Hyperbaric Oxygen Therapy

Posted on Nov 27, 2008 in Cancer, Health & Wellness

Hyperbaric Oxygen Therapy

Other common name(s): hyperbaric medicine, hyperbarics, HBOT, HBO2

Scientific/medical name(s): none


Hyperbaric oxygen therapy (HBOT) involves the breathing of pure oxygen while in a sealed chamber that has been pressurized at 1.5 to 3 times normal atmospheric pressure.


Research has shown HBOT is effective when used in addition to conventional treatment for the prevention and treatment of osteoradionecrosis (delayed bone damage caused by radiation therapy). There is also some evidence suggesting HBOT may be helpful as an additional treatment for soft tissue injury caused by radiation. There is no evidence that HBOT cures cancer. The US Food and Drug Administration (FDA) has approved HBOT to treat decompression sickness, gangrene, brain abscess, air bubbles in the blood, and injuries in which tissues are not getting enough oxygen.

How is it promoted for use?

HBOT is used in conventional treatment for decompression sickness and severe carbon monoxide poisoning. Decompression sickness, commonly known as “the bends,” is an extremely painful and potentially dangerous condition that strikes scuba divers who surface too quickly and, occasionally, miners and tunnel builders who come up too rapidly. It can also affect fighter pilots who climb very quickly.

Claims about the alternative use of HBOT include that it destroys disease-causing microorganisms, cures cancer, alleviates chronic fatigue syndrome, and decreases allergy symptoms. A few supporters also claim that HBOT helps patients with AIDS, arthritis, sports injuries, multiple sclerosis, autism, stroke, cerebral palsy, senility, cirrhosis, Lyme disease, and gastrointestinal ulcers. Available scientific evidence does not support these claims. Because of that, the FDA has sent a warning letter to at least one manufacturer about promoting HBOT for unproven uses. The FDA considers oxygen to be a drug which must be prescribed by a physician or licensed health care provider to help treat illnesses or health conditions.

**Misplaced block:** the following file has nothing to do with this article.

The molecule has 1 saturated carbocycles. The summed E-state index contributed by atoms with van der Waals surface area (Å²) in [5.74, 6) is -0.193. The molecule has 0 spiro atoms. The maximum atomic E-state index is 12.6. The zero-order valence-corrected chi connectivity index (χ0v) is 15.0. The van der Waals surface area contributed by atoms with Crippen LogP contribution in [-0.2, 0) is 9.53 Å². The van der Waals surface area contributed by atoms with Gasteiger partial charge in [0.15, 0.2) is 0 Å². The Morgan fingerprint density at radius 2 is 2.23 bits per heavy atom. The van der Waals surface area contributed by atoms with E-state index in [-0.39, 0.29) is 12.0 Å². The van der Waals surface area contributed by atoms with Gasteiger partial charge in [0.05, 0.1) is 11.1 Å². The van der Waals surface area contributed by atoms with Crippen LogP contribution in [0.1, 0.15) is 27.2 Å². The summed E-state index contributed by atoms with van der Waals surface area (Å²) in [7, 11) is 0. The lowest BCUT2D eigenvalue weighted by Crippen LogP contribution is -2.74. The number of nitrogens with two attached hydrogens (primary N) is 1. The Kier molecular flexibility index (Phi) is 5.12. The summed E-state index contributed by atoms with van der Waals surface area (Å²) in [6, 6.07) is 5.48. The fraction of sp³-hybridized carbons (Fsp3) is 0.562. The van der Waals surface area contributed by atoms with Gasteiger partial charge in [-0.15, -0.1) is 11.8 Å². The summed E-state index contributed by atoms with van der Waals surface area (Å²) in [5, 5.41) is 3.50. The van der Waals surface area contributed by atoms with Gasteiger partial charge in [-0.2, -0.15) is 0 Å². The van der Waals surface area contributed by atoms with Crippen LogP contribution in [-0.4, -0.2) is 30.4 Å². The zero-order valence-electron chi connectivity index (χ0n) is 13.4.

What does it involve?

HBOT can be done in single-person chambers or chambers which can hold more than a dozen people at a time. A single-person chamber (monoplace) consists of a clear plastic tube about seven feet long. The patient lies on a padded table that slides into the tube. The chamber is gradually pressurized with pure oxygen. Patients are asked to relax and breathe normally during treatment. Chamber pressures typically rise to 2.5 times normal atmospheric pressure. Patients may experience ear popping or mild discomfort, which usually disappears if the pressure is lowered a bit. At the end of the session, which can last from 30 minutes to 2 hours, technicians slowly depressurize the chamber.

After an HBOT session, patients often feel light headed and tired. Monoplace chambers cost less to operate than multiplace chambers and are relatively portable. Most health insurance policies cover medically approved uses of HBOT. Recently, Medicare and Medicaid have begun to cover them as well.

What is the history behind it?

In the early 1900s, Orville Cunningham noticed that people with some heart diseases did better if they lived closer to sea level rather than at high altitudes. He successfully treated a colleague with influenza who was near death due to lung restriction, and later developed a hyperbaric chamber. After his attempts to use HBOT to treat a host of other conditions failed, the method was abandoned and his chamber was scrapped.